I’ve seen some of these first season episodes probably ten times but most of them (I’ve caught a couple of episodes here and there on IFC) not in at least three and probably more like five years.  However, after just a couple of minutes, most of these first season episodes come right back, even though it’s been a while.  It’s like quoting a bicycle.  The most surprising moments are when I see the occasional joke or scene that I have totally forgotten about.

I was ever so slightly concerned that the appeal of Arrested Development would have dimmed over the years, and that years of hype, some of it propagated by myself, would have built up the show in my mind to a level that the show couldn’t possibly actually meet (this was aided by a couple of friends who watched the show much later on and described it as good, but not great).   Fortunately, it turned out I had nothing to worry about.  Almost from the get go, Arrested Development again proved itself one of the best comedies of all time, and not just because all the jokes came streaming back into my mind (though it’s hard to watch a show like this with truly fresh eyes, I’m sure I was at least influenced somewhat by my memory).

The pilot episode is solid enough, but it, like many comedy pilots, is a bit weighed down by needing to focus extra on premise and exposition.  It’s the second episode, Top Banana, where the show’s genius really becomes to come together.  Top Banana’s key plotline, as the title suggests, involves the Bluth frozen banana stand, and particularly, its burning down.  The miscommunication that makes up many of the show’s best jokes is in play, as the line, which George Sr. tells Michael, that, “There’s always money in the banana stand” is tragically misinterpreted.  Michael believes he simply means the banana stand turns a profit, while, we and Michael learn later on that there is quite literally hundreds of thousands of dollars lining the walls of the stand.

An unlikely show I think Arrested Development has a lot in common with is The Venture Bros.  Both shows pick up on offhand moments and mentions from earlier episodes and flush them out later on, making it appear as it was always the plan to incorporate these references.  Of course, sometimes it probably was always the plan, and Arrested Development’s incredible foreshadowing is like no other comedy on TV.  What’s more remarkable is that Arrested Development was doing this in 2003, making serial comedy in a way where ordered viewing was important and re-watching was valuable, at a time just before DV-r and Netflix and internet viewing really came to the fore.  I’ve often wondered if Arrested Development was always doomed to be cancelled, or whether, if it had come out a couple of years later, the cult popularity would have been enough to keep it going longer.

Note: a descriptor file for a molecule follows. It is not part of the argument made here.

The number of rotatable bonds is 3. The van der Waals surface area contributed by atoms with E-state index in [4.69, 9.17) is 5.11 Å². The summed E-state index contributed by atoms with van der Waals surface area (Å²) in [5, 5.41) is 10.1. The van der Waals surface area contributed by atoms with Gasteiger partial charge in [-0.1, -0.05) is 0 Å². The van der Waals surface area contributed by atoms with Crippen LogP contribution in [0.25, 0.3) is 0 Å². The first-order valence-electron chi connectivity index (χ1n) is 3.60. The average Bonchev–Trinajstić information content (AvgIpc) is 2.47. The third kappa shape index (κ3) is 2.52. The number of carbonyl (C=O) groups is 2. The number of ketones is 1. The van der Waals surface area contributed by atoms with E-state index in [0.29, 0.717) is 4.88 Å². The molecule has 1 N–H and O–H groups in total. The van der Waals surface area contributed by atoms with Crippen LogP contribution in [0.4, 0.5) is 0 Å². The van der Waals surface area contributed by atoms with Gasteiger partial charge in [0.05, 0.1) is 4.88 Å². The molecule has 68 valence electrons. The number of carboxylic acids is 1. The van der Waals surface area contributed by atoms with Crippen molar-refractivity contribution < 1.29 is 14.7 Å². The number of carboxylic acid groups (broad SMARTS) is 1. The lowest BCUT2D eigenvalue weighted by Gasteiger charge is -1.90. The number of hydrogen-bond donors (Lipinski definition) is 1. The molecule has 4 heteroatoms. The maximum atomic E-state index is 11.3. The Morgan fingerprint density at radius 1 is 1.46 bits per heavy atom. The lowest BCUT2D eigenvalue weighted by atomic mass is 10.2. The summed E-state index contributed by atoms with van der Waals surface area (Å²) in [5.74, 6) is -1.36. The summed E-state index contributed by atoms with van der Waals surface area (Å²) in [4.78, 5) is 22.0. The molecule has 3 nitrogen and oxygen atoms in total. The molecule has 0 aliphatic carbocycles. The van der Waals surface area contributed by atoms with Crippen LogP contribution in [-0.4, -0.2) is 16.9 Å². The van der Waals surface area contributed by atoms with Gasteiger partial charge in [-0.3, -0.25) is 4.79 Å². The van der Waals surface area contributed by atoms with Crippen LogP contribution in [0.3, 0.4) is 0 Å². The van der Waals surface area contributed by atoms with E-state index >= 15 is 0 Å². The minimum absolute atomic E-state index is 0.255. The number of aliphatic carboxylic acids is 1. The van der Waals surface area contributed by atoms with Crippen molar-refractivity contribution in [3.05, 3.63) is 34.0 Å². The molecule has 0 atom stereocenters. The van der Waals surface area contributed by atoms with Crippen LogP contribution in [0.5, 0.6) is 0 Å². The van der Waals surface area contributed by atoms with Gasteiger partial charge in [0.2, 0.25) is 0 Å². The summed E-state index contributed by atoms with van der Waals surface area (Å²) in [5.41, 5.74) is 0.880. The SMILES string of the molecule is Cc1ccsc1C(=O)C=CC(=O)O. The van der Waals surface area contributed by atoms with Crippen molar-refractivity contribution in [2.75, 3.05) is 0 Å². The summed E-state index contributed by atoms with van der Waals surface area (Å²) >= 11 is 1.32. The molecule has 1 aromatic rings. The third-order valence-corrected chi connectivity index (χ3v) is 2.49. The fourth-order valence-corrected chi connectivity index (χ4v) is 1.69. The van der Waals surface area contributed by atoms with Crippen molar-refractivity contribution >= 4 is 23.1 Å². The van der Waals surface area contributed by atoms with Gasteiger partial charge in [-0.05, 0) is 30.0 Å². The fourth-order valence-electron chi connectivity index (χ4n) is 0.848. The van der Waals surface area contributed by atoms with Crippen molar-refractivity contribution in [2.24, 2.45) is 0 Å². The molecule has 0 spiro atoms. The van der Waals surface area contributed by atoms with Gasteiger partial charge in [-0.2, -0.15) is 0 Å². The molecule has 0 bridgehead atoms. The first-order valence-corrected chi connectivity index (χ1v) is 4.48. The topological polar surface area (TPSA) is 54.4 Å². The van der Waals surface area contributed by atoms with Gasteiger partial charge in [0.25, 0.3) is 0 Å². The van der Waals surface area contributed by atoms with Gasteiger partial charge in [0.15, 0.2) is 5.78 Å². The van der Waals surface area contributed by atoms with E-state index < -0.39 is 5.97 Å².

The elements that make the show so good are all here pretty much from the beginning.  Many of the show’s great recurring bits and lines start debuting in various first season episodes episodes, including Gob’s “I’ve made a huge mistake,” the prison’s “No Touching” policy, the cornballer, and the chicken dance.   Memorable recurring and single-episode characters start appearing too, such as Tobias’s muse Carl Weathers, Steve Holt, Lucille Austero, and George Sr.’s twin brother Oscar. The chemistry between family members in palpable immediately, and the one on one interactions between different family members, often speaking on different levels to one another are an important part of the show from the beginning.

The Pier Pressure/Public Relations back-to-back about halfway through the season may be my favorite two consecutive episodes of the season.  Pier Pressure contains classic one episode character J. Walter Weatherman, a one-armed man who worked for George Sr. and was tasked with teaching the children lessons by terrifying them during their youth (his popularity resulted in another appearance a couple seasons later).  It also contains Gob’s wonderful enthusiastic pitch to George Michael, “All right, kid…let’s deal some drugs!”  Public Relations, in which Michael hires a cute public relations woman to help reshape the Bluth family image, has many fine moments, but my favorite may be the simple scene where crazy PR woman Jessie walks away from Michael, and as she’s leaving the house, Michael just says, “Jessie.”  When she turns around and attempts to figure out what Michael wanted, Michael awkwardly replies, “No, I was just saying your name as you walked away…I didn’t…I have no follow up.”  It doesn’t necessarily seem like it should be a funny line but Jason Bateman exclaims it with the perfect level of “Why did I just say that?” emphasis, a frequent occurrence for Michael.

The biggest change in my impressions from re-watching the season in order was in my personal character ranking.  As I want to leave open a possible character ranking post, I won’t go into too much detail about my overall standings, but, during this re-watch Lucille shot up, while Tobias fell down a bit.  Tobias’s he’s gay but doesn’t realize it gimmick is a bit much and gets a little old; there’s only so many ways to keep harping on it, and not all of them work.  It’s a credit to David Cross that he wrings as much out of sometimes obvious or too over the top material than he does, as well as the physical humor, which is all Cross.  Lucille on the other hand was a revelation.  I’ve always liked every major character, but I’m not sure why I didn’t like her more before.  Her recurring hatred of Gob always makes my day, and her cruel  one-liners to her family are constantly a joy.  Michael and George Michael also remain very high in my rankings, particularly due to both of their levels of compelling awkwardness, but I’ll have more to say on that when I talk about season 2.